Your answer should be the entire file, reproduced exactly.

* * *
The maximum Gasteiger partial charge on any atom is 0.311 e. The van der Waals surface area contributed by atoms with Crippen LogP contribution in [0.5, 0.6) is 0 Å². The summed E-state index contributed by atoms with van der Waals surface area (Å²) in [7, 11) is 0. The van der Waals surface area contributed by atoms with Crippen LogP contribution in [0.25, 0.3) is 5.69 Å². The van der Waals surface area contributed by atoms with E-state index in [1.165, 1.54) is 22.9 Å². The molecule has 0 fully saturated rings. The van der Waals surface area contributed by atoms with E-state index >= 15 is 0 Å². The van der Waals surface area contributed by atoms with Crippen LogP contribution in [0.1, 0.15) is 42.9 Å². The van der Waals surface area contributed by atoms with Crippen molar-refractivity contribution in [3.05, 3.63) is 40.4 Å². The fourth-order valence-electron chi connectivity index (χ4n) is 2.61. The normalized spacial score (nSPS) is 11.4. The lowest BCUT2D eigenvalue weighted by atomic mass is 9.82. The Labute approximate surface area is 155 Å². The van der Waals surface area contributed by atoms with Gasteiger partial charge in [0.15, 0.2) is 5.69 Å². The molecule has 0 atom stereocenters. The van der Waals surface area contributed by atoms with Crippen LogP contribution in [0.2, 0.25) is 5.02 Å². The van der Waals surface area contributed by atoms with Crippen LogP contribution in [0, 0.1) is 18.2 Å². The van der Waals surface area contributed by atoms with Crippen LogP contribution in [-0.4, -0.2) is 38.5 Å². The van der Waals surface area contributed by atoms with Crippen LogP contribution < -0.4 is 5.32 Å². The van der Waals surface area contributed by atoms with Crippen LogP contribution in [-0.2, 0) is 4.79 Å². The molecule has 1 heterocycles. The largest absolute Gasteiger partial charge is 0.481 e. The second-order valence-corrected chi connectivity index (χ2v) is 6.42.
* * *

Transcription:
The maximum Gasteiger partial charge on any atom is 0.311 e. The van der Waals surface area contributed by atoms with Crippen LogP contribution in [0.5, 0.6) is 0 Å². The summed E-state index contributed by atoms with van der Waals surface area (Å²) in [7, 11) is 0. The van der Waals surface area contributed by atoms with Crippen LogP contribution in [0.25, 0.3) is 5.69 Å². The van der Waals surface area contributed by atoms with E-state index in [1.165, 1.54) is 22.9 Å². The molecule has 0 fully saturated rings. The van der Waals surface area contributed by atoms with E-state index >= 15 is 0 Å². The van der Waals surface area contributed by atoms with Crippen LogP contribution in [0.1, 0.15) is 42.9 Å². The van der Waals surface area contributed by atoms with Crippen molar-refractivity contribution in [3.05, 3.63) is 40.4 Å². The fourth-order valence-electron chi connectivity index (χ4n) is 2.61. The normalized spacial score (nSPS) is 11.4. The lowest BCUT2D eigenvalue weighted by atomic mass is 9.82. The Labute approximate surface area is 155 Å². The van der Waals surface area contributed by atoms with Gasteiger partial charge in [0.15, 0.2) is 5.69 Å². The molecule has 0 atom stereocenters. The van der Waals surface area contributed by atoms with Crippen LogP contribution in [0.2, 0.25) is 5.02 Å². The van der Waals surface area contributed by atoms with Crippen LogP contribution in [0, 0.1) is 18.2 Å². The van der Waals surface area contributed by atoms with Crippen LogP contribution in [-0.4, -0.2) is 38.5 Å². The van der Waals surface area contributed by atoms with Crippen LogP contribution < -0.4 is 5.32 Å². The van der Waals surface area contributed by atoms with Crippen LogP contribution in [-0.2, 0) is 4.79 Å². The molecule has 1 heterocycles. The largest absolute Gasteiger partial charge is 0.481 e. The second-order valence-corrected chi connectivity index (χ2v) is 6.42.